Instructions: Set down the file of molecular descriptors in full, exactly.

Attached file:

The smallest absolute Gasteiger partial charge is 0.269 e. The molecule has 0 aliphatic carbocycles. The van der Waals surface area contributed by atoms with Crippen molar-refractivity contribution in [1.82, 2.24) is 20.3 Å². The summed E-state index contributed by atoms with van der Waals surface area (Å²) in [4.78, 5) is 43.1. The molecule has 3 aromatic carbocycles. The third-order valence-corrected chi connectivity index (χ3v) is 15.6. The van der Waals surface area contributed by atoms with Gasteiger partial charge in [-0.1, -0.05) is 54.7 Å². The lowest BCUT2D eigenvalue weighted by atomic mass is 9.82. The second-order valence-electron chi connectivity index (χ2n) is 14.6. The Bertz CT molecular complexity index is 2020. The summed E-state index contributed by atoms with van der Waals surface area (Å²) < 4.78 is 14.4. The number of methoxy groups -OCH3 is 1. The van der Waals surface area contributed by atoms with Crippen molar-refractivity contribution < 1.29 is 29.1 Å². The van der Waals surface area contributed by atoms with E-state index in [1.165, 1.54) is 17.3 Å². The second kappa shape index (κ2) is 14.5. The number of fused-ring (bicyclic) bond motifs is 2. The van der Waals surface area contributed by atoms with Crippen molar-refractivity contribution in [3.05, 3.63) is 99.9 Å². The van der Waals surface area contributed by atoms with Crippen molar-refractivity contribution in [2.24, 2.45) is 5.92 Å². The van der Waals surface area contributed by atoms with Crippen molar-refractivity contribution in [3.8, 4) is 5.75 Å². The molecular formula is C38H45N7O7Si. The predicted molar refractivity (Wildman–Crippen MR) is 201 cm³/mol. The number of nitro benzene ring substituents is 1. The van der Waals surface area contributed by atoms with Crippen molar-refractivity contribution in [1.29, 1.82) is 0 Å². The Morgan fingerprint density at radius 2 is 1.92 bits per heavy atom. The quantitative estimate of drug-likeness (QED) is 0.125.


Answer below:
The smallest absolute Gasteiger partial charge is 0.269 e. The molecule has 0 aliphatic carbocycles. The van der Waals surface area contributed by atoms with Crippen molar-refractivity contribution in [1.82, 2.24) is 20.3 Å². The summed E-state index contributed by atoms with van der Waals surface area (Å²) in [4.78, 5) is 43.1. The molecule has 3 aromatic carbocycles. The third-order valence-corrected chi connectivity index (χ3v) is 15.6. The van der Waals surface area contributed by atoms with Gasteiger partial charge in [-0.1, -0.05) is 54.7 Å². The lowest BCUT2D eigenvalue weighted by atomic mass is 9.82. The second-order valence-electron chi connectivity index (χ2n) is 14.6. The Bertz CT molecular complexity index is 2020. The summed E-state index contributed by atoms with van der Waals surface area (Å²) < 4.78 is 14.4. The number of methoxy groups -OCH3 is 1. The van der Waals surface area contributed by atoms with Crippen molar-refractivity contribution < 1.29 is 29.1 Å². The van der Waals surface area contributed by atoms with E-state index in [1.165, 1.54) is 17.3 Å². The second kappa shape index (κ2) is 14.5. The number of fused-ring (bicyclic) bond motifs is 2. The van der Waals surface area contributed by atoms with Crippen molar-refractivity contribution in [3.05, 3.63) is 99.9 Å². The van der Waals surface area contributed by atoms with Crippen molar-refractivity contribution in [2.24, 2.45) is 5.92 Å². The van der Waals surface area contributed by atoms with Crippen molar-refractivity contribution in [3.8, 4) is 5.75 Å². The molecular formula is C38H45N7O7Si. The predicted molar refractivity (Wildman–Crippen MR) is 201 cm³/mol. The number of nitro benzene ring substituents is 1. The van der Waals surface area contributed by atoms with Crippen molar-refractivity contribution in [1.29, 1.82) is 0 Å². The Morgan fingerprint density at radius 2 is 1.92 bits per heavy atom. The quantitative estimate of drug-likeness (QED) is 0.125.